# Number of sequences formed of $k$ pairwise disjoint subsets of a set of $n$ elements is $(k+1)^n$.

Let $S=\{1,2,\dots,n\}$ and $P(S)$ the family of the $2^n$ subsets of $S$. Prove that the number of sequences $(S_1,S_2, \dots, S_k )$ formed by the subsets of $S$ that verify that $S_i \cap S_j = \varnothing$ for $i\neq j$ is $(k+1)^n$.

I have done research about this problem and everything leads to be a partition of a set of $n$ elements into $k$ classes, but in no way the result is $(k+1)^n$. So I think the problem is that I do not understand the question (so it is not such partition).

For each $a \in \{1,2,\ldots,n\}$, there are $k+1$ possibilities: $a$ can be element of $S_1$, of $S_2$, ..., of $S_n$ or of none of the $S_i$. It is not possible that $a$ is an element of more than one of the $S_i$, since that would contradict the condition $S_i \cap S_j$ for $i \neq j$. Multiplying these $k+1$ possibilities for all $a \in \{1,2,\ldots,n\}$ yields the answer of $(k+1)^n$ possibilities.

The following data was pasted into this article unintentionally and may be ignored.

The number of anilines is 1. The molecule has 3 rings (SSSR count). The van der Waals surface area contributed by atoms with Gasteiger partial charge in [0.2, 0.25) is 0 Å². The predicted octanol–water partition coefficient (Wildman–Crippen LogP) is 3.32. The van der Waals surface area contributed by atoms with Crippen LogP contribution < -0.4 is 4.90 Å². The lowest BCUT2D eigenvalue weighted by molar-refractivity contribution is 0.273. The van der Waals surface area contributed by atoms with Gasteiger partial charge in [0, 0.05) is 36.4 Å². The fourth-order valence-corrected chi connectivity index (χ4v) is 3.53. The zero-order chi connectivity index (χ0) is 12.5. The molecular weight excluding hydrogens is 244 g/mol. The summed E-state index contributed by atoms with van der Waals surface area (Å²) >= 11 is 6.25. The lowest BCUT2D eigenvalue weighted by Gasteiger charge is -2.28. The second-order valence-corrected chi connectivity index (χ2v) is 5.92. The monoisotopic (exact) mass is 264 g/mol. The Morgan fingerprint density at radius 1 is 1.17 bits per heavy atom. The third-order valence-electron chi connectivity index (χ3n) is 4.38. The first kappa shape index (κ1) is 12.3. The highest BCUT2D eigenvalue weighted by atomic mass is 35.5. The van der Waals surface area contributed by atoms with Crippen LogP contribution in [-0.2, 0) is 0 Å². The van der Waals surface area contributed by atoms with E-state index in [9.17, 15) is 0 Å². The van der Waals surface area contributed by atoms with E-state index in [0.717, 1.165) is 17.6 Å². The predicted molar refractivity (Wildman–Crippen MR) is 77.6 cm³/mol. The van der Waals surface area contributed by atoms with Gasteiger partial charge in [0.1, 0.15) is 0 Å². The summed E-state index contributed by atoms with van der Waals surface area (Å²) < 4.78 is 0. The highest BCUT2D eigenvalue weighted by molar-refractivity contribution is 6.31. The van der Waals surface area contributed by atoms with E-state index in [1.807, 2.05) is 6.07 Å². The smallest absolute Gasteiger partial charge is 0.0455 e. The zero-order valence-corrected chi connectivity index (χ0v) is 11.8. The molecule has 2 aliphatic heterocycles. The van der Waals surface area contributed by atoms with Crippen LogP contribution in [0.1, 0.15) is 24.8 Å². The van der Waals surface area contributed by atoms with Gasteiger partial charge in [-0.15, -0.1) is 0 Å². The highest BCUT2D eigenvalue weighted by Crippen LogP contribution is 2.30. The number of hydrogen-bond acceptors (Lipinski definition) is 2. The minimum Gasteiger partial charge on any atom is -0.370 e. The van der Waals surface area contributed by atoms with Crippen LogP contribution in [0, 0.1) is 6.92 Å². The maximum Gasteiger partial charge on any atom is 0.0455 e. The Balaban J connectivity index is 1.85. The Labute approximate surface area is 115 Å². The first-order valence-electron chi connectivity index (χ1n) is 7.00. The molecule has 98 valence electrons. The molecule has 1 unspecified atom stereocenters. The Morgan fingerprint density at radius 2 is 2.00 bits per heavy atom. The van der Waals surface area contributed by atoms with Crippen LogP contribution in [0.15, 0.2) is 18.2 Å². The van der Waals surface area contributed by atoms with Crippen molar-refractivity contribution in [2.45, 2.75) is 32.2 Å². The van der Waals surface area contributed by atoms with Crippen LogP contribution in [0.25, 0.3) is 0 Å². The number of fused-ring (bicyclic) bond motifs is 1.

Fix $k$, and do an induction on $n$.

We deal with the induction step. A sequence for $\{1,2,\dots,n,n+1\}$ can be obtained in $k+1$ ways from a sequence for $\{1,2,\dots,n\}$: (i) add $n+1$ to $S_i$ for some $i$, or (ii) do not change any $S_i$. There are $k(k+1)^n$ sequences of Type (i), and $(k+1)^n$ sequences of Type (ii). Add.

For every element in $S$ there are $k+1$ options, it can belong to none of the $k$ sets or to exactly one. This decision must be taken $n$ times.

Supposing that the empty set may form part of a sequence we get the combinatorial species $$\mathfrak{S}_{=k}(\mathfrak{P}(\mathcal{Z})) \times\mathfrak{P}(\mathcal{Z})$$ which represents a sequence of $k$ sets coupled with a choice about the elements that are not used.

This gives the generating function $$\left(\exp(z)\right)^k\times \exp(z) = \exp((k+1)z).$$

Clearly $$n![z^n]\exp((k+1)z) = n!\times\frac{(k+1)^n}{n!} =(k+1)^n,$$ proving the claim.